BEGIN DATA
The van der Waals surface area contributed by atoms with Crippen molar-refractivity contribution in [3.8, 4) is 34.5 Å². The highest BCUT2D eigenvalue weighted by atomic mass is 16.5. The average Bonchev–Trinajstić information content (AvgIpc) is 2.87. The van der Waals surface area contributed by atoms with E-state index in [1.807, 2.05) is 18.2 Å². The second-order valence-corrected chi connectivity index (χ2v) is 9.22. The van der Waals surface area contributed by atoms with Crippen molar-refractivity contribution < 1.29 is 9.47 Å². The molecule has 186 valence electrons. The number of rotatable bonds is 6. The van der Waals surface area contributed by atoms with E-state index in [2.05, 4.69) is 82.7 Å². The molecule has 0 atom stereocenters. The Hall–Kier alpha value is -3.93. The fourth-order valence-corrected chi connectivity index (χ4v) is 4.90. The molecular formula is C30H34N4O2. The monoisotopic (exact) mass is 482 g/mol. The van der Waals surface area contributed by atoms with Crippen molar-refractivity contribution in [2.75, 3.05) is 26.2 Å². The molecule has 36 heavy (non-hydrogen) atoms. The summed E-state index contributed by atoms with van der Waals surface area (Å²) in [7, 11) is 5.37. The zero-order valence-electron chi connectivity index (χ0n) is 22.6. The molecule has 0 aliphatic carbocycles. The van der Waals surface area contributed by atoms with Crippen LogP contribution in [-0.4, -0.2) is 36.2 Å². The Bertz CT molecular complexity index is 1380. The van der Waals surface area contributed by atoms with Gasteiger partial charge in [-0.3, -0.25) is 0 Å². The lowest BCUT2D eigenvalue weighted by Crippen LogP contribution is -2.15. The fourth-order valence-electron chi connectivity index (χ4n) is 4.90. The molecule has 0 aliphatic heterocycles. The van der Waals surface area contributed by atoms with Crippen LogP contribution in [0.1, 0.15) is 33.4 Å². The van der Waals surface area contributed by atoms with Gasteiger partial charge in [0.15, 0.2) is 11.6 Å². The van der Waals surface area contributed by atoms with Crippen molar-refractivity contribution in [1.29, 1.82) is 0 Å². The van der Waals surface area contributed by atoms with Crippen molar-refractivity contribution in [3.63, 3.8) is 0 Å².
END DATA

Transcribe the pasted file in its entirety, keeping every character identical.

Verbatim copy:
The van der Waals surface area contributed by atoms with Crippen molar-refractivity contribution in [3.8, 4) is 34.5 Å². The highest BCUT2D eigenvalue weighted by atomic mass is 16.5. The average Bonchev–Trinajstić information content (AvgIpc) is 2.87. The van der Waals surface area contributed by atoms with E-state index in [1.807, 2.05) is 18.2 Å². The second-order valence-corrected chi connectivity index (χ2v) is 9.22. The van der Waals surface area contributed by atoms with Crippen molar-refractivity contribution < 1.29 is 9.47 Å². The molecule has 186 valence electrons. The number of rotatable bonds is 6. The van der Waals surface area contributed by atoms with E-state index in [2.05, 4.69) is 82.7 Å². The molecule has 0 atom stereocenters. The Hall–Kier alpha value is -3.93. The fourth-order valence-corrected chi connectivity index (χ4v) is 4.90. The molecular formula is C30H34N4O2. The monoisotopic (exact) mass is 482 g/mol. The van der Waals surface area contributed by atoms with Crippen molar-refractivity contribution in [2.75, 3.05) is 26.2 Å². The molecule has 36 heavy (non-hydrogen) atoms. The summed E-state index contributed by atoms with van der Waals surface area (Å²) in [7, 11) is 5.37. The zero-order valence-electron chi connectivity index (χ0n) is 22.6. The molecule has 0 aliphatic carbocycles. The van der Waals surface area contributed by atoms with Crippen LogP contribution in [-0.4, -0.2) is 36.2 Å². The Bertz CT molecular complexity index is 1380. The van der Waals surface area contributed by atoms with Gasteiger partial charge in [-0.3, -0.25) is 0 Å². The lowest BCUT2D eigenvalue weighted by Crippen LogP contribution is -2.15. The fourth-order valence-electron chi connectivity index (χ4n) is 4.90. The molecule has 0 aliphatic heterocycles. The van der Waals surface area contributed by atoms with Crippen LogP contribution in [0.1, 0.15) is 33.4 Å². The van der Waals surface area contributed by atoms with Gasteiger partial charge in [0.15, 0.2) is 11.6 Å². The van der Waals surface area contributed by atoms with Crippen molar-refractivity contribution in [1.29, 1.82) is 0 Å². The van der Waals surface area contributed by atoms with Crippen molar-refractivity contribution in [3.63, 3.8) is 0 Å².